Monday, February 23, 2009

I don't want to write.

I don't want to write. If I could just stop thinking about it, I wouldn't write. I wouldn't have to. There'd be no need. I'd just let the thoughts run over my wrinkly brain, like waters teasing embrace of a creek bed. I'd just let it run over and out. Whether I wanted to do it or not would not be an issue. All those thoughts would just be themselves, and run their course. And I'd feel fine, just dandy. If I could just stop thinking about it.

Tuesday, February 17, 2009

Thinking and feeling.

Poetry's been creeping up on me. Perhaps because it's a way to focus, like meditation, and not get swept up in the sea of words and wondering cascading through my mind. I do want to attempt navigating through the swirling ideas and select the bits that I can apply to an essay about hope and change (no, it's not about Obama!).

Sometimes, surveying the wreckage that is our world, the damage that we inflict on one another in seemingly indefatigable cycles; I think, if I love well enough I can help. Other times, I despair. During despair, if I can remember how I act when I believe, there's still a chance that the step forward needn't be followed by a fall back (perpetuating the myth that it is the despair that is more naturally valid). "Faith, hope and love abide, but the greatest of these is love." Without hope though, can love live?

Present stabs at elucidating my thoughts result in a frustrating amount of omissions and overwhelmed dismissal of the multitude of seemingly necessary tangents that wrap themselves around the central thought. Hence my inclination toward poems. Poetry has a tendency to leave itself wonderfully open to sparse language and broad interpretation. The following began during a walk on my usual trail that winds through the woods behind Berea College:


Love is stalking me
not creepily
several steps behind
like a friend
setting up a surprise.
I keep my eyes
winding up the forward path
winking at skeleton trees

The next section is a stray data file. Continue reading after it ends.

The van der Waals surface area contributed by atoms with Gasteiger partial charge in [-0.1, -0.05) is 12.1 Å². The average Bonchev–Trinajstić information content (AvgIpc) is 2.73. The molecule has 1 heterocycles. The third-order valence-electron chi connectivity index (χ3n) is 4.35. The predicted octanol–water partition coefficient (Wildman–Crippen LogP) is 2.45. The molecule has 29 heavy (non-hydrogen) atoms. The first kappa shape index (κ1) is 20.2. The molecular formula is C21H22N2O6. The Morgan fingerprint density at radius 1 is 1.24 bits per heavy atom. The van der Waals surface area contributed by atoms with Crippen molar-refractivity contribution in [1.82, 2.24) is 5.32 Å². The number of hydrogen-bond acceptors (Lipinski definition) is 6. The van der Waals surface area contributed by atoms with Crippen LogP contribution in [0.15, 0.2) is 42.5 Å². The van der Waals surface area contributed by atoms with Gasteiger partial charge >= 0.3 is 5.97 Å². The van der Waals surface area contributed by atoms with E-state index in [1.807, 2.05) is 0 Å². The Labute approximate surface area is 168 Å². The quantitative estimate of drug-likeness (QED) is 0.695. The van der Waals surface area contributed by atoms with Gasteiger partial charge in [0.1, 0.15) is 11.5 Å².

I won’t interrupt Love
reticent rogue;
becoming, being
it’s wonderful, mysterious,
approaching self.

I lightly kiss
the soft spreading earth
with skipping steps.
Love lingers.
It will sneak up
getting closer and closer until—
“Oh my gosh!”
I exclaim,
“I had no idea I was falling in love!”
I smile to think of it.
Oh man, the stupid grin on my face.
Sun, the rascal,
acts casual casting
shifting light
sighing color.
Pretending its not romantic
I nearly bust with laughter

I’d love to share this joke
but choke back the urge
to speak
and spoil the process.
so I play a game with love
(while letting it be)
I walk with slow dragging steps
then fast
“oh, what an interesting beautiful place,”
I audibly muse,
touching rough bark
with fingers tips
eyes swallowing what there is to see…

Love is,
well, taking its time
for a reason
I am quite sure.
Still, a little peek
a discreet glance
a 180 just to check, I see


Was it wind?
Brambles whispering
gossip about birds
and bees?
My own feet perhaps.
Oh, but no
no, no—
Love, haha!
Sly sneaker
you got me just now
but I know.
In the end,
I will tell the joke with confidence.


(Feel free to offer critiques, I know I can use all the help available when it comes to poetic compositions.)

And there are these little ditties I made from poetry magnets at 3rd Street Stuff coffee shop in Lexington:


She saw good
from dark
what can that mean?


Cool round moon
nest those
who cry.
They are nowhere,
slow to get home.
They may grow
to flower
after time.


Wednesday, February 4, 2009

Thank you NPR, for rockin' my socks off yet again

I heard these songs on the radio today, one right after the other. The first made me think. The second made me smile.

Winter keeps being what it is, in spite of me

Every once in a while, I wake to the feeling that I haven't been myself in quite some time. When my mind is in that place, I think perhaps Kentucky's been my cocoon, how I hope to leave it as a butterfly!

I hiked the pinnacles after work. What a beautiful mess it was, with thorny brambles and uprooted trees cast across the muddy path. While walking, my out-of-shape body greedily gobbled at oxygen. I felt the cold air in me. I had a sense that the exertion I was experiencing was akin to that felt swimming in the ocean. I remembered a day when I'd gone alone and sat in the wind with the sun laying over me, sand forming crystals on my skin. My nose and throat felt like I'd had an inadvertent dose of briny water. I let myself believe in it for a moment, knowing all the while that what my sinuses were clogged with was "Kentucky sludge." A side effect of the winter weather.

There's an open patch about halfway to the east pinnacle. It's a wonder how it changes from one month to the next. Today it was a field of tall brown grass and flowerless stems. Their dry rustling sang to the silence. I'd say the place was lonely, but every where I looked were watching hills rolling over one another, and swaying trees; all made shadowy by the unusually unfettered sun, and cutting their shapes into the achingly blue sky. An old tree, bleached bone white, lay lifeless and long across the field. I perched on the base of it's broad trunk, faced the sun and closed my eyes. "There is nothing better than this moment," a whisper told me, "how happy I am to be present in it." With my eyes closed, the sounds and sensations brought me back to a sense of the ocean. So different, but so much the same in the way each location, combined with Presence can simultaneously lift the spirit above this earth and bind it gratefully to the body.